It can take from a few hours to as long as 2 to 3 days to induce labour. It depends how your body responds to the treatment. It is likely to take longer if this is your first pregnancy or you are less than 37 weeks pregnant.
What options are there to induce labour?
There are different ways to induce labour. Your doctor or midwife will recommend the best method for you when they examine your cervix. You may need a combination of different strategies. You will need to provide written consent for the procedure.
Sweeping the membranes
During a vaginal examination, the midwife or doctor makes circular movements around your cervix with their finger. This action should release a hormone called prostaglandins. You do not need to be admitted to hospital for this procedure and it is often done in the doctor's room. This can be enough to get labour started, meaning you will not need any other methods.
Risks: This is a simple and easy procedure; however, it does not always work. It can be a bit uncomfortable, but it does not hurt.
A synthetic version of the hormone oxytocin is given to you via a drip in your arm to start your contractions. When the contractions start, the amount of oxytocin is adjusted so you keep on having regular contractions until the baby is born. This whole process can take several hours.
Risks: Oxytocin can make contractions stronger, more frequent and more painful than in natural labour, so you are more likely to need pain relief. You will not be able to move around much because of the drip in your arm and you will also have a fetal monitor around your abdomen to monitor your baby.
Sometimes the contractions can come too quickly, which can affect the baby's heart rate. This can be controlled by slowing down the drip or giving you another medicine.
Artificial rupture of membranes ('breaking your waters')
Artificial rupture of membranes (ARM) is used when your waters do not break naturally. Your doctor or midwife inserts a small hook-like instrument through your vagina to make a hole in the membrane sac that is holding the amniotic fluid. This will increase the pressure of your baby's head on your cervix, which may be enough to get labour started. Many women will also need oxytocin to start their contractions.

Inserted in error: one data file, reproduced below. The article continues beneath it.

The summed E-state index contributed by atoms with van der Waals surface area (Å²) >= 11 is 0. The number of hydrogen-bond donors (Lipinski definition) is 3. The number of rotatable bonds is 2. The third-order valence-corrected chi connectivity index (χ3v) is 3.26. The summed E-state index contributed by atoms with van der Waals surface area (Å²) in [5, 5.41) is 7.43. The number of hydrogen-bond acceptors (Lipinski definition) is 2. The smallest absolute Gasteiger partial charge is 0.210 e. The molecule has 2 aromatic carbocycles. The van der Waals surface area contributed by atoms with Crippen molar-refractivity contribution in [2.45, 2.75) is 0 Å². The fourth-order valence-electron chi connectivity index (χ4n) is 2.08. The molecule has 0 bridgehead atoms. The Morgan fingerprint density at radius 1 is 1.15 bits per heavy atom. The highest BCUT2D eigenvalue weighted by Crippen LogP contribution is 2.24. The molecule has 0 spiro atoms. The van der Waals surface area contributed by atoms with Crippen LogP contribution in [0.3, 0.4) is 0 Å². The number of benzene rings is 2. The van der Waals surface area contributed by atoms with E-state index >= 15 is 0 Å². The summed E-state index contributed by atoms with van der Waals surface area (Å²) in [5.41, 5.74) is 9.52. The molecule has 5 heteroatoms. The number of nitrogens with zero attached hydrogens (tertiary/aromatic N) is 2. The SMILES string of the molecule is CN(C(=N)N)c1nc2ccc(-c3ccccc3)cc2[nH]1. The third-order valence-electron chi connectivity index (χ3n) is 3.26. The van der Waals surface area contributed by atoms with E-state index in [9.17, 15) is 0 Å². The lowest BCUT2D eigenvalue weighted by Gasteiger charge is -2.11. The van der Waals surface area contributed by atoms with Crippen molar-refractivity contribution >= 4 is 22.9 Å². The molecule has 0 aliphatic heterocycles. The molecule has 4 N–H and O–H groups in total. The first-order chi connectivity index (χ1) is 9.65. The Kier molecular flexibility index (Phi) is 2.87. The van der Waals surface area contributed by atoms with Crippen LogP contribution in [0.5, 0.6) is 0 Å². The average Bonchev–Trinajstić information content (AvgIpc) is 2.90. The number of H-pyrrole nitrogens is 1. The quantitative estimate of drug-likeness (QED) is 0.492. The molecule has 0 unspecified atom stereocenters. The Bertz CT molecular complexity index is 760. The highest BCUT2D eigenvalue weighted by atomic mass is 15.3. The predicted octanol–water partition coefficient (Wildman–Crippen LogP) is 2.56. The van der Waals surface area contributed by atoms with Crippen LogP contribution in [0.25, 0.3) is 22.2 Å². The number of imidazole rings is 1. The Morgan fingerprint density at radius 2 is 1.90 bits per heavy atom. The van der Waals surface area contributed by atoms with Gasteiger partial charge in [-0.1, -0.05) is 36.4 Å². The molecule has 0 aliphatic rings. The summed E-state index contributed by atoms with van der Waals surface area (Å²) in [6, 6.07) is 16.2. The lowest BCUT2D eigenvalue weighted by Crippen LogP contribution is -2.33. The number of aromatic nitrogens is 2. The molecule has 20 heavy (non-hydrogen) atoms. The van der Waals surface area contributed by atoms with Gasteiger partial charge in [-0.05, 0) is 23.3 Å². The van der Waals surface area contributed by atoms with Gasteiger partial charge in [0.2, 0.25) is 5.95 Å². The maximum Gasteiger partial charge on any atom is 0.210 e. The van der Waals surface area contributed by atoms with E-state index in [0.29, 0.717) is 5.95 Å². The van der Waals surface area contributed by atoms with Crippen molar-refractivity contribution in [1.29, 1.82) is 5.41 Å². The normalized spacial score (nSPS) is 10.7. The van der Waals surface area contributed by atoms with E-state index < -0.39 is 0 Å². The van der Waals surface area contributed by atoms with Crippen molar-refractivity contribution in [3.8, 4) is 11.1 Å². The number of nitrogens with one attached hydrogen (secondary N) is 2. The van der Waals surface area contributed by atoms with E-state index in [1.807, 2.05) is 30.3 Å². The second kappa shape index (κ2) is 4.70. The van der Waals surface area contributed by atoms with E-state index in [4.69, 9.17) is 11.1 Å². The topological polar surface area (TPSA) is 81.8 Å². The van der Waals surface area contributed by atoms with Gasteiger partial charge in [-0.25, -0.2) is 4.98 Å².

Risks: ARM can be a bit uncomfortable but not painful. There is a small increased risk of a prolapsed umbilical cord, bleeding or infection.
A synthetic version of the hormone prostaglandins is inserted into your vagina to soften your cervix and prepare your body for labour. It can be in the form of a gel, which may be given in several doses (usually every 6 to 8 hours), or a pessary and tape (similar to a tampon), which slowly releases the hormone over 12 to 24 hours. You will need to lie down and stay in hospital after the prostaglandins is inserted. You may also then need ARM if your waters have not broken, or oxytocin to bring on the contractions.
Prostaglandins gel is often the preferred method of inducing labour since it is the closest to natural labour. Tell your midwife or doctor straight away if you start to experience painful, regular contractions 5 minutes apart for your first baby, or 10 minutes apart for subsequent babies, or if your waters break, because these are both signs that your labour is beginning.
Risks: Some women find their vagina is sore after the prostaglandin gel, or they might experience nausea, vomiting or diarrhoea. These side effects are rare and there is no evidence that induction using prostaglandin is any more painful than a natural labour.